As far as lists changing over time: in terms of what a member can support the answer is an affirmative. In the same way the supported ciphersuites can change over time, the supported signature schemes can as well. However, in terms of what is used in the group, this should not change: once fixed at group initiation the list is static for the lifetime of the group. Once a member has chosen a signature scheme from the list, the choice is static for the lifetime of the group. The group should thus not be adaptable to changes in the offered algorithms of the CIKs.

Britta



From: Karthik Bhargavan <karthikeyan.bhargavan@inria.fr>
Date: Friday, February 28, 2020 at 6:55 AM
To: Raphael Robert <raphael@wire.com>
Cc: "Hale, Britta (CIV)" <britta.hale@nps.edu>du>, Benjamin Beurdouche <benjamin.beurdouche@inria.fr>fr>, Cas Cremers <cas.cremers@gmail.com>om>, ML Messaging Layer Security <mls@ietf.org>rg>, Konrad Kohbrok <Konrad.kohbrok@datashrine.de>
Subject: Re: [MLS] confirming cipher suites decisions

I am not sure about the practical ramifications of groups where members use different algorithms.

Still, I think it is feasible to eventually have a design where the group creator proposes a set of algorithms as “must implement” for the group.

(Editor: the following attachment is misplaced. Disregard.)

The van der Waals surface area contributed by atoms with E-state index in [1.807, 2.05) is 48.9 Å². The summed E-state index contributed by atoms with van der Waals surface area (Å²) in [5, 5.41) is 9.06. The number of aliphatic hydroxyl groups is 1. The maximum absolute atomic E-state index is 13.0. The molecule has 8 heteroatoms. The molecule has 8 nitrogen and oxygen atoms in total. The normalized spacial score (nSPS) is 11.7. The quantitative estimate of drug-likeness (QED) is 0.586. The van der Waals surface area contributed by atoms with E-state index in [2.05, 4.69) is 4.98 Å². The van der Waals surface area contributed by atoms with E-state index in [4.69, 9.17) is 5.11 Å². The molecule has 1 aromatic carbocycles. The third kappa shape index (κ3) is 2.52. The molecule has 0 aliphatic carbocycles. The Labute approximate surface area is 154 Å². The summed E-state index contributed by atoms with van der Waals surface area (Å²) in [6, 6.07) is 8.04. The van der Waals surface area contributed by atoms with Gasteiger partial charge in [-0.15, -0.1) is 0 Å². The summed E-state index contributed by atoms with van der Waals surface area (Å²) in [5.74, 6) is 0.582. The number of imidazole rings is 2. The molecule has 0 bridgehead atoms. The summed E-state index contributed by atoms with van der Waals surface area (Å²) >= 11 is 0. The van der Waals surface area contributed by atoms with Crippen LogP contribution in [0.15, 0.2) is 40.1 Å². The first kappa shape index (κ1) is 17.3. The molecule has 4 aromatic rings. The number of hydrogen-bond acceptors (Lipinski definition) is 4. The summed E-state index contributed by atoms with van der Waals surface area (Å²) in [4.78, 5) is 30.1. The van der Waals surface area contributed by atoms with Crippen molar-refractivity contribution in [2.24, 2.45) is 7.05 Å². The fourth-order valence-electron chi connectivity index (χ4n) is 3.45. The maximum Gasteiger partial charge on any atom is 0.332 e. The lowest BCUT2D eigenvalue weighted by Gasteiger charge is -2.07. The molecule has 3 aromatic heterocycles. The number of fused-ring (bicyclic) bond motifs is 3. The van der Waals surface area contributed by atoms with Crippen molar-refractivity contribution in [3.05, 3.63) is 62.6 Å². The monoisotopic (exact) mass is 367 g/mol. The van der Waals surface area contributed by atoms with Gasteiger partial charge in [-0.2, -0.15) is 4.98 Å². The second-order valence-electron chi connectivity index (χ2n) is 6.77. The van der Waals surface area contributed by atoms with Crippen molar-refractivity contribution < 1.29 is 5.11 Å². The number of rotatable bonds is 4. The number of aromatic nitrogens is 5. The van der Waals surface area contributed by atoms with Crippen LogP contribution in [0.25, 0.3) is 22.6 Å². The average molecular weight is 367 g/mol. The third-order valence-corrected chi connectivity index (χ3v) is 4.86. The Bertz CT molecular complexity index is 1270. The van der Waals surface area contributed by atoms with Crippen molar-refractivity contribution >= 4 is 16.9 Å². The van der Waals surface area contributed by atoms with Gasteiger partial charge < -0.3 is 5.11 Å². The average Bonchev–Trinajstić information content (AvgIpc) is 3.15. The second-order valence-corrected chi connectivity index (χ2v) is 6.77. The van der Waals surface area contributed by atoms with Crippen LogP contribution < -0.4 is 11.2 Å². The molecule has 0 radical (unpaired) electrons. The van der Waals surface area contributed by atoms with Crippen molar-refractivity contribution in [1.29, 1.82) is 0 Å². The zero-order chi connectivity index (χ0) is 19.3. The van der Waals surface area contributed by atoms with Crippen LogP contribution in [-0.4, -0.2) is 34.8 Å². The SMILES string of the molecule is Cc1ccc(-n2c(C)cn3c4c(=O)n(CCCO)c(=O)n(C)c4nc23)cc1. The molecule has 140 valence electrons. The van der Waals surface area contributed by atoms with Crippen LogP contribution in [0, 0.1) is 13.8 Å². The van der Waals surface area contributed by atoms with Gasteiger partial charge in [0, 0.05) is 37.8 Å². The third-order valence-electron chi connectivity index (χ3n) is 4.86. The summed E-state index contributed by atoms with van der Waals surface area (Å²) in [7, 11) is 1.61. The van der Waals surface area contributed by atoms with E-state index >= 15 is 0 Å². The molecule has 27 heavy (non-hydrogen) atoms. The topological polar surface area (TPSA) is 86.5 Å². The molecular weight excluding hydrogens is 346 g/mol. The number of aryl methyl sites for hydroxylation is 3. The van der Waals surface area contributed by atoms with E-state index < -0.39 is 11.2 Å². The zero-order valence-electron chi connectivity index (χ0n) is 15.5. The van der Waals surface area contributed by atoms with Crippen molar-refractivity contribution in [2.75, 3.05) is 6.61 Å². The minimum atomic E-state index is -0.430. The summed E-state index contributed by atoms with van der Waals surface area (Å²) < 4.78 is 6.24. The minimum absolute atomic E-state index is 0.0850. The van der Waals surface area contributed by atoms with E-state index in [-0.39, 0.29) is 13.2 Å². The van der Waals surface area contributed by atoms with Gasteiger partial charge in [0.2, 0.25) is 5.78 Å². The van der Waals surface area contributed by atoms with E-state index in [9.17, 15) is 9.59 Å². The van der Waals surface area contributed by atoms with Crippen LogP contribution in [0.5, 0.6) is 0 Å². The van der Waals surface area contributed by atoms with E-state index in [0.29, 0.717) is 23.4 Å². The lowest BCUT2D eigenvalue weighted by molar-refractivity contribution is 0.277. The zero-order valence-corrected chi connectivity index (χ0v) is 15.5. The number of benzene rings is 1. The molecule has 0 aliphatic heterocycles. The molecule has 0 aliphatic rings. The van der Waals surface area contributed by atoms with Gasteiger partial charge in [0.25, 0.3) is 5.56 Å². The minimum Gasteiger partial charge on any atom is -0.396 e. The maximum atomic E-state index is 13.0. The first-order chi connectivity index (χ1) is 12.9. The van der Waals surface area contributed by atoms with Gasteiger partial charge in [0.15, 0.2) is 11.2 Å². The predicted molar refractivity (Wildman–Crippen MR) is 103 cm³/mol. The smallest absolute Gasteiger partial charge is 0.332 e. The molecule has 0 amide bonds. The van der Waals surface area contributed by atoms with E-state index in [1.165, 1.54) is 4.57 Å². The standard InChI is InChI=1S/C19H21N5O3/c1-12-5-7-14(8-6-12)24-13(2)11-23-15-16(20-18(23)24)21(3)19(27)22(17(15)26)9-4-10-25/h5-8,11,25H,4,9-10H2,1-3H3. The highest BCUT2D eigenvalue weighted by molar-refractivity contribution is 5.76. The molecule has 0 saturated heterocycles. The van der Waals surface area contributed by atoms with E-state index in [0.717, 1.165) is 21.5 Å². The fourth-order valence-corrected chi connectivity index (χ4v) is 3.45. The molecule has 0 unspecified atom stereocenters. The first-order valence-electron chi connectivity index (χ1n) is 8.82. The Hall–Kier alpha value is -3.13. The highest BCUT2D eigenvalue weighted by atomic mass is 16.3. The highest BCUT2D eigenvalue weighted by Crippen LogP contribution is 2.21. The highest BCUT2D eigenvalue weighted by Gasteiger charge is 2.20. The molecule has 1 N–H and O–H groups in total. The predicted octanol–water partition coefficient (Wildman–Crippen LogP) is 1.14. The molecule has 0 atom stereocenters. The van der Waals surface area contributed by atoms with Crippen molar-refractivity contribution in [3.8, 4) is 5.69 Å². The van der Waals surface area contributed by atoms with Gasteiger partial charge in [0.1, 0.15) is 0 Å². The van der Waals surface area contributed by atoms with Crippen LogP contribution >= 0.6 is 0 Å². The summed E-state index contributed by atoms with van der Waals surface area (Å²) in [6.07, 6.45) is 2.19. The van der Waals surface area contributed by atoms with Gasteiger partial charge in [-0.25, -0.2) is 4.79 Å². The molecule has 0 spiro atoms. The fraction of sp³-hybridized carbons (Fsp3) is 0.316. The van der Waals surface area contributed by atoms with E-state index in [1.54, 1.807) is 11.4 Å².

Each new member must support (i.e. implement) “all” the algorithms in this list in order to join the group.
However, the member has the option to use whichever supported algorithm she prefers for messages she sends.

While all of this is a reasonable long-term goal, perhaps we should start with a version where the creator only chooses one algorithm in each category, leaving no choice to the members.
We can document this choice as a future extension point, and change it as we understand the federation scenario and deployment constraints a bit better?

Best,
Karthik




On 27 Feb 2020, at 19:02, Raphael Robert <raphael@wire.com<mailto:raphael@wire.com>> wrote:

I agree with what Karthik said, and I think that that was the underlying assumption all along (at east for me). The negotiation has to happen ahead of time, namely when

 - (1) an existing member proposes to add a new member, or when
 - (2) an external party proposes to add a new member.